Tag: Jane Satterfield

  • Tendrils, connections, & kindness in publishing

    Tendrils, connections, & kindness in publishing

    We arrived in Virginia yesterday to a home landscape that’s lusher and more humid. This morning I went to the weekly farmer’s market and the produce has changed: zucchini, beets, and cherry tomatoes are edging out the strawberries, delicate greens, and scapes. My son and I took a walk after and found vines extending tendrils […]

  • Feeling Across Distance

    This Saturday (4/10, 4pm to 5:15 ET), I’m moderating a panel called “Feeling Across Distance” with four fabulous poets: Lauren K. Alleyne, Tafisha A. Edwards, Luisa A. Igloria, and Jane Satterfield. It’s part of this year’s C.R.A.F.T. Festival: Panel and Workshop, for which you can still register here. The theme is “Empathy.” It was kicked […]

  • Uncanny paneling

    When you write a poem that resembles a spell, prayer, charm, curse, or blessing, are you trying to make something happen, and if so, what or how? That’s what we talked about on the Uncanny Activisms panel I organized for the C.D. Wright Women Writers Conference last weekend (the conference as a whole was wonderful, […]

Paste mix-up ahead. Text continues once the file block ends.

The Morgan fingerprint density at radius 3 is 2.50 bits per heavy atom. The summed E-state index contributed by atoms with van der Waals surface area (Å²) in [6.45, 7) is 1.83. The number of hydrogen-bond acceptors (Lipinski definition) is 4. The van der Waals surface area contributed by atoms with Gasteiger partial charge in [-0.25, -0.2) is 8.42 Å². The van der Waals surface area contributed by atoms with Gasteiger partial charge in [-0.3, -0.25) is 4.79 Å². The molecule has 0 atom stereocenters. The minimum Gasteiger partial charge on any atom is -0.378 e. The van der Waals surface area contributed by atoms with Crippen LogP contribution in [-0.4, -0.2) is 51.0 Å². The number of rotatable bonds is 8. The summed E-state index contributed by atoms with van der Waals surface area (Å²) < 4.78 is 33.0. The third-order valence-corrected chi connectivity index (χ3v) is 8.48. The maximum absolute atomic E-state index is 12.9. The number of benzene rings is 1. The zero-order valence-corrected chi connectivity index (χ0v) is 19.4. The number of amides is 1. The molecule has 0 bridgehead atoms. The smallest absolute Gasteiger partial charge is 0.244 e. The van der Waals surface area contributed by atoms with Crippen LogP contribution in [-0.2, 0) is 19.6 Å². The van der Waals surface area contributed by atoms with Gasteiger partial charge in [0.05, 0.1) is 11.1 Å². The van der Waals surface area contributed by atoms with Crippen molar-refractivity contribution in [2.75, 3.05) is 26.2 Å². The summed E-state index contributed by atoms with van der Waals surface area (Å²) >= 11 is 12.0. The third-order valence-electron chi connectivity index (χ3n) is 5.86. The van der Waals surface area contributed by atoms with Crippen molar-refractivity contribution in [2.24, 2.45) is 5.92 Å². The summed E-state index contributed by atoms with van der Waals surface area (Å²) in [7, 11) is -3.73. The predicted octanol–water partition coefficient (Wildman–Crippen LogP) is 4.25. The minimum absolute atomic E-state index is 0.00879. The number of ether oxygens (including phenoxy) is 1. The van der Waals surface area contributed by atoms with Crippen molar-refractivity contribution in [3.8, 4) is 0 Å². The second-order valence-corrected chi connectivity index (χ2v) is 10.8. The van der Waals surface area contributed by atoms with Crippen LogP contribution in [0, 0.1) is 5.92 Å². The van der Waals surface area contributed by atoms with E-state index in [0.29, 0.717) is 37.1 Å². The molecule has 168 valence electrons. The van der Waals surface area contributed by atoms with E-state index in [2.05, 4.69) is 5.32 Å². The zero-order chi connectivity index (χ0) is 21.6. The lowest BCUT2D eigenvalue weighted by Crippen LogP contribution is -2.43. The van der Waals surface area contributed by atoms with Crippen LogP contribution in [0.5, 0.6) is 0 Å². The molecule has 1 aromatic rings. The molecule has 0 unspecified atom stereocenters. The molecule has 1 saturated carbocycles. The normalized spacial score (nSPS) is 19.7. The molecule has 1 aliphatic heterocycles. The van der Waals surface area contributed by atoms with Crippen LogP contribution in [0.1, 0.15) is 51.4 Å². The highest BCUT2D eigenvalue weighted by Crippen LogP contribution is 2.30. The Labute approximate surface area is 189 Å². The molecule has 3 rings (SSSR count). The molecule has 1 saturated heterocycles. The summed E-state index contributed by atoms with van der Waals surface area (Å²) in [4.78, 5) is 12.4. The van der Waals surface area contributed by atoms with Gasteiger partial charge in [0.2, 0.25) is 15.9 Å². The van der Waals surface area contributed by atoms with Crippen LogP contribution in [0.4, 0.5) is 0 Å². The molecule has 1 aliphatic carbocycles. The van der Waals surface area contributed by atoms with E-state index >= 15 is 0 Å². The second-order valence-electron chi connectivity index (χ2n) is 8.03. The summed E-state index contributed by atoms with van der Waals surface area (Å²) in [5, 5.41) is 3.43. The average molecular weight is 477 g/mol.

• Writing the motherland

    “How many of you,” Betsy asked the audience, “think you know your mother’s mind, maybe better than she knows herself?” Whoops, I thought, raising my hand. That’s arrogant of me. But trying to read my mother’s mind was one of the most urgent and constant occupations of my childhood and teenage years, and I’ve kept […]

  • The thing about April

    The thing about April

    My writing ambitions for National Poetry Month were NOT going well. The end of Winter Term–final classes, visiting writers, grading–doesn’t sound like a good time to reestablish a daily practice, but it has worked for me before. I love spring, when the natural world changes so rapidly from week to week, so when, like this […]

  • Poetry at the Border: Jane Satterfield

    I hereby launch an intermittent feature of this blog–“Poetry at the Border.” Each post in this series will focus on a poet who worries some kind of threshold. Borders of various kinds are always relevant to poetry–crossings in genre, sound, language, and psychological states as well as of national/ cultural identities and traditions–but this topic […]

  • Poetry by the Sea, Pt. 2: Seams showing

    “I’ve quit hoarding,” Kimiko Hahn said at her reading, “and now collect myself.” I, on the other hand, was hoarding good lines–hers was one of many I collected last week in a little notebook bound with blue thread. My tattered Moleskin is beginning to fill with quotes and drafts and lists and spiral doodles–and I […]